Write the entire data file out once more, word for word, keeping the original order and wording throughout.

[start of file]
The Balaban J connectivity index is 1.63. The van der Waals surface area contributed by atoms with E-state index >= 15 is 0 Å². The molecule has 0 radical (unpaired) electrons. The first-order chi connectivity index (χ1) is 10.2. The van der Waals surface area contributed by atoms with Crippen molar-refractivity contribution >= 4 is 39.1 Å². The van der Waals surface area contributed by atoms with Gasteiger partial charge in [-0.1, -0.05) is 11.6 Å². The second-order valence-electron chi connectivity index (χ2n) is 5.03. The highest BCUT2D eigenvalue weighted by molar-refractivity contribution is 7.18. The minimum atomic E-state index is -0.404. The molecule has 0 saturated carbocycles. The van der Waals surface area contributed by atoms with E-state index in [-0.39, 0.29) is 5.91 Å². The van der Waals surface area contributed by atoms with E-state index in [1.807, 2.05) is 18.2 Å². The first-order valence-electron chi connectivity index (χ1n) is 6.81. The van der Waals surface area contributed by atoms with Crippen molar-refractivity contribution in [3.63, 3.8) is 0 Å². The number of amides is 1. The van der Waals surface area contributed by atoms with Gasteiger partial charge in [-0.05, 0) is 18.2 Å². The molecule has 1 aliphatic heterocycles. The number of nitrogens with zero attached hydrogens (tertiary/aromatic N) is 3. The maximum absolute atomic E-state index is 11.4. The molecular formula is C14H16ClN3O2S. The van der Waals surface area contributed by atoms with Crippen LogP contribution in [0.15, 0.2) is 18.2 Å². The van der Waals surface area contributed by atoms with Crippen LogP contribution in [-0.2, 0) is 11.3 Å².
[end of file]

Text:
The Balaban J connectivity index is 1.63. The van der Waals surface area contributed by atoms with E-state index >= 15 is 0 Å². The molecule has 0 radical (unpaired) electrons. The first-order chi connectivity index (χ1) is 10.2. The van der Waals surface area contributed by atoms with Crippen molar-refractivity contribution >= 4 is 39.1 Å². The van der Waals surface area contributed by atoms with Gasteiger partial charge in [-0.1, -0.05) is 11.6 Å². The second-order valence-electron chi connectivity index (χ2n) is 5.03. The highest BCUT2D eigenvalue weighted by molar-refractivity contribution is 7.18. The minimum atomic E-state index is -0.404. The molecule has 0 saturated carbocycles. The van der Waals surface area contributed by atoms with E-state index in [-0.39, 0.29) is 5.91 Å². The van der Waals surface area contributed by atoms with E-state index in [1.807, 2.05) is 18.2 Å². The first-order valence-electron chi connectivity index (χ1n) is 6.81. The van der Waals surface area contributed by atoms with Crippen molar-refractivity contribution in [3.63, 3.8) is 0 Å². The number of amides is 1. The van der Waals surface area contributed by atoms with Gasteiger partial charge in [-0.05, 0) is 18.2 Å². The molecule has 1 aliphatic heterocycles. The number of nitrogens with zero attached hydrogens (tertiary/aromatic N) is 3. The maximum absolute atomic E-state index is 11.4. The molecular formula is C14H16ClN3O2S. The van der Waals surface area contributed by atoms with Crippen LogP contribution in [0.15, 0.2) is 18.2 Å². The van der Waals surface area contributed by atoms with Crippen LogP contribution in [-0.2, 0) is 11.3 Å².